It is a measure of diameter or thickness of the fibre. Fineness is expressed by linear density or mass per unit length in tex(gm/km). The finer the fibre, the better is its quality. Airflow fineness tester is developed by NIRJAFT measures fineness of fibre on the principle of measuring specific surface of a constant mass of fibre. The instrument comprises of a device by which air is sucked through a sample of fibre plug at a constant pressure and the rate of flow is measured. The rate of flow is dependent on the fineness of fibres.

The working of the instrument is based on the measurement of rate of flow of air through a parallel fibre plug of specified mass (3gm) and length (5cm) placed in a cylindrical cell of fixed dimensions at a particular pressure difference between the ends of the plug. Under these conditions, the fibre fineness (tex) is proportional to the rate of flow of air. The airflow is maintained by a water aspirator system that can be repeatedly used without replacement. Two manometers placed, in an inclined position for greater sensitivity, measure the pressure difference and the airflow. The rate of airflow is calibrated in terms of ‘tex’.

Table 9: Scoring Scheme for fineness of the fibre

C) Colour and Lustre Meter

The colour and lustre meter is developed by NIRJAFT and is kind of reflectance photometer, which measures the brightness and lustre of the fibre sample in terms of diffused and specular reflectance using photoelectric cell. A beam of white light is made incident on the fibre sample over a specified area and the reflected beam of light from the flat surface of the sample is received by a photocell. The output current of the photocell is proportional to the amount of light received. Brightness or colour is measured by the ratio of diffused reflectance of a fibre sample and the reflectance of a standard white surface and is expressed in percent. Similarly, lustre is measured by the ratio of specular reflectance and diffused reflectance.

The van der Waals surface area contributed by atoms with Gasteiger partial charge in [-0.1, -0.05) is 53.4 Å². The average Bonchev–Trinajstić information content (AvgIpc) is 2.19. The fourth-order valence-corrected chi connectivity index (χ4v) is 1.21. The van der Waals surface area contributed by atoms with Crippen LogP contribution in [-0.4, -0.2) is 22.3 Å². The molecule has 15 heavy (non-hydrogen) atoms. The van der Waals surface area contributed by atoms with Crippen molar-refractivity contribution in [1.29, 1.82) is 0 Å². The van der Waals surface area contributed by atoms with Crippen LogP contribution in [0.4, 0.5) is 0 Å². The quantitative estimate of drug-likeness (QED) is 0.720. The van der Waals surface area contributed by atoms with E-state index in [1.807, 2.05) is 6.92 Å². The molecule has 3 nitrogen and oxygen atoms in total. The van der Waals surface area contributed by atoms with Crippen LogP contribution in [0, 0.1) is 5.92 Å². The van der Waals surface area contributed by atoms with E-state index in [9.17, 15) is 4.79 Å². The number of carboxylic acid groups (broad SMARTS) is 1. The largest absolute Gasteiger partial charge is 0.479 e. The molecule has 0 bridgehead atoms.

Table 10: Score for colour of the fibre

D) Bulk Density Meter

It determines the volume of a fixed mass of fibre including air space to indicate whether the fibre is very heavy, heavy or medium bodied, an aspect commonly used for quality assessment of mesta fibre.

Fibre bundle of fixed weight (40 gm) and length (10 cm) is held between the plates and compressed by a fixed load (10 kg) hanged from the bottom of the device. The bulk density is then calculated by dividing the mass by the volume under compression. The compression of the fibre sample as calibrated on a scale gives the measure of bulk density of the fibre expressed in gm/cc directly.

Table 11: Score for bulk density of the fibre

E) Defects

Defective portions are cut from a bundle of mesta fibre reeds and weighed. The weight expressed as percentage of total weight of the reed bundle give a measure of defects.

Table 12: Score for defects of the fibre

Source: Bhaduri, S.K & Saha, S.C. (2008)

F) Root Content

The instrumental method of measuring the root content is to simply cut the hard barky bottom region of the fibre reeds, obtain its weight and express it as percentage of the total weight of the reeds.

Table 13: Score for root content of the fibre

Grading of the Mesta fibre found in Maharashtra and Andhra Pradesh